Photographing Sunset from a Snowy Picnic Bench

The road leading to the overlook at Captree State Park was blocked off to vehicle traffic. This was likely due to the heavy snow and thick ice that filled the parking lot. Rather than turning back, my client (John) and I parked in a nearby lot, and just walked over. With partial clouds, a frozen landscape, and the sun close to setting, all of the ingredients for a dramatic landscape were present. Still, even the most promising scenes can suffer from poor compositions. Rather than setting up the tripod right away, I recommend walking around and looking through the camera to explore various perspectives. In this case, a weathered picnic bench turned out to be a perfect raised platform to work from. At this raised height, the animal tracks that lead towards the water are more visible. It also creates separation between the foreground and the bridge in the distance. 


Earlier in the evening, we photographed the Fire Island lighthouse from the largely frozen ocean. Here's a shot of John setting up for a vertical composition.

His resulting shot is a dramatic, unique look at an iconic symbol of Long Island. It also tells the story of what has been a record breaking winter. By adjusting the white balance, he picked up the subtle warm tones from the sun. The entire composition is strengthened by the extremely low shooting angle.

Image Copyright © 2015 John Fox

Image Copyright © 2015 John Fox

 "I had a great time yesterday, that is the first time I worked with the tricky metering of the bright snow in a landscape, it was a great lesson." - John


If you'd like more information about private photography lessons on Long Island send me an email, or visit here

Disrupting the Light

This image, like several others on the blog this week, is an in-camera multiple exposure. I wanted to introduce a sense of motion and disrupt the light and shadows streaming down from this great structure in the Metropolitan Museum. The first frame is tack sharp, the second suffers from intentional camera movement. As individual frames, neither really works well. Put together though, and it's a lot more interesting.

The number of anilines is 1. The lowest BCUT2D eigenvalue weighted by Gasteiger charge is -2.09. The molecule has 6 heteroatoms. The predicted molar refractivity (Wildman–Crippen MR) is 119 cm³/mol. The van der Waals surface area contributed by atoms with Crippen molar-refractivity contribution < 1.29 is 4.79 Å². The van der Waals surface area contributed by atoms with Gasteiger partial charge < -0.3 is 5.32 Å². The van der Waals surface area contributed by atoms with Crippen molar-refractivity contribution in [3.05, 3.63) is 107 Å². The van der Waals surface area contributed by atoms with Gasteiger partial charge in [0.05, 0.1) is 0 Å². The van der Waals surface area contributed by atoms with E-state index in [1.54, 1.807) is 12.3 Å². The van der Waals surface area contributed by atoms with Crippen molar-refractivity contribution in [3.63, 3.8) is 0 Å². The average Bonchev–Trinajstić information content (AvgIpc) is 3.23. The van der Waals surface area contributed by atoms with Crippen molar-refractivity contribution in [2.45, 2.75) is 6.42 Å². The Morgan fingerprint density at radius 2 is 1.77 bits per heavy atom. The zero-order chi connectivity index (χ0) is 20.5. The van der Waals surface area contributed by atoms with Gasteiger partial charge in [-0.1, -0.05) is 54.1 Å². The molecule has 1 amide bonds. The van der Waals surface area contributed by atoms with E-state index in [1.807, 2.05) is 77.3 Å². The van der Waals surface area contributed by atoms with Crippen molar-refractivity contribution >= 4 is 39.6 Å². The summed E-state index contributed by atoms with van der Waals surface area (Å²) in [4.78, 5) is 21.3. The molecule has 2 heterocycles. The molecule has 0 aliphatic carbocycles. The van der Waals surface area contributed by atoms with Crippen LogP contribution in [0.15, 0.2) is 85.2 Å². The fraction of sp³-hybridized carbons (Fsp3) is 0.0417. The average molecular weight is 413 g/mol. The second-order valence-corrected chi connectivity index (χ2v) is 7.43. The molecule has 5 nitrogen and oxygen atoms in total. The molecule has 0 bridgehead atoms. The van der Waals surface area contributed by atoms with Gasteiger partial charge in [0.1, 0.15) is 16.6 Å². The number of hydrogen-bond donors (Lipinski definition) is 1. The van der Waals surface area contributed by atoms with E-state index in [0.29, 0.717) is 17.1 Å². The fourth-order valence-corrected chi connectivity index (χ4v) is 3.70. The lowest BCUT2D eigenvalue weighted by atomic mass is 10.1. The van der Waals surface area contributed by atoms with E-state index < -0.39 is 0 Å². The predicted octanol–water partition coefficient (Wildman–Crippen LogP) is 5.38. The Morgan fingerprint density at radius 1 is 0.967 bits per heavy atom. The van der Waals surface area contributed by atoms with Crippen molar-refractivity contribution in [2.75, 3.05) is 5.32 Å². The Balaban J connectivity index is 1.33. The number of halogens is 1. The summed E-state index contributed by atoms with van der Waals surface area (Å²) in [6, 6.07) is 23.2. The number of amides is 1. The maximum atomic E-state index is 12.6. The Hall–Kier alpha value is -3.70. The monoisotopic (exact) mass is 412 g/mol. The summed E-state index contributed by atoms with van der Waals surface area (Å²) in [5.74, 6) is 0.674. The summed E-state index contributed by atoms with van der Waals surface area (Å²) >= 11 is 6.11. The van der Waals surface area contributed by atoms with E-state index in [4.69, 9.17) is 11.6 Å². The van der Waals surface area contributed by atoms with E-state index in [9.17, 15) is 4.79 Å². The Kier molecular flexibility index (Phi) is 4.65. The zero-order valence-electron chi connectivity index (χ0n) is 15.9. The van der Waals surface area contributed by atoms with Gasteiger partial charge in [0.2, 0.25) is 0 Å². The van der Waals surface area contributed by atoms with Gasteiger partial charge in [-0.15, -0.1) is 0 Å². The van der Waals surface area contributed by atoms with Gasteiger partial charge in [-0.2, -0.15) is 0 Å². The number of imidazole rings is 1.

Seeing Double

If I'm not in a hurry, I much prefer to take a bus than be underground in a subway. The key is to get a window seat if at all possible. On this particular ride, I set my OMD-EM10 into multiple exposure mode and photographed the sites as they rolled by. The M4 from Penn to the Met is the perfect duration, as it takes about 30 minutes and passes through some really interesting parts of town. 

"The question is not what you look at, but what you see." - Henry D. Thoreau

New Video Tutorial: How to Freeze Life with Fast Shutter Speeds

People often ask, "what is the correct shutter speed?" The surprising truth is, there is no one right or wrong answer. Ultimately the proper setting depends on how fast your subject is moving, and what you are trying to achieve. You can either choose to freeze a subject, or reveal its motion. Automatic options like the "sports mode" are unpredictable at best, typically serving up an array of blurry images. Instead of leaving this critical decision to the camera, here are some baseline settings to get you started with fast shutter speeds.

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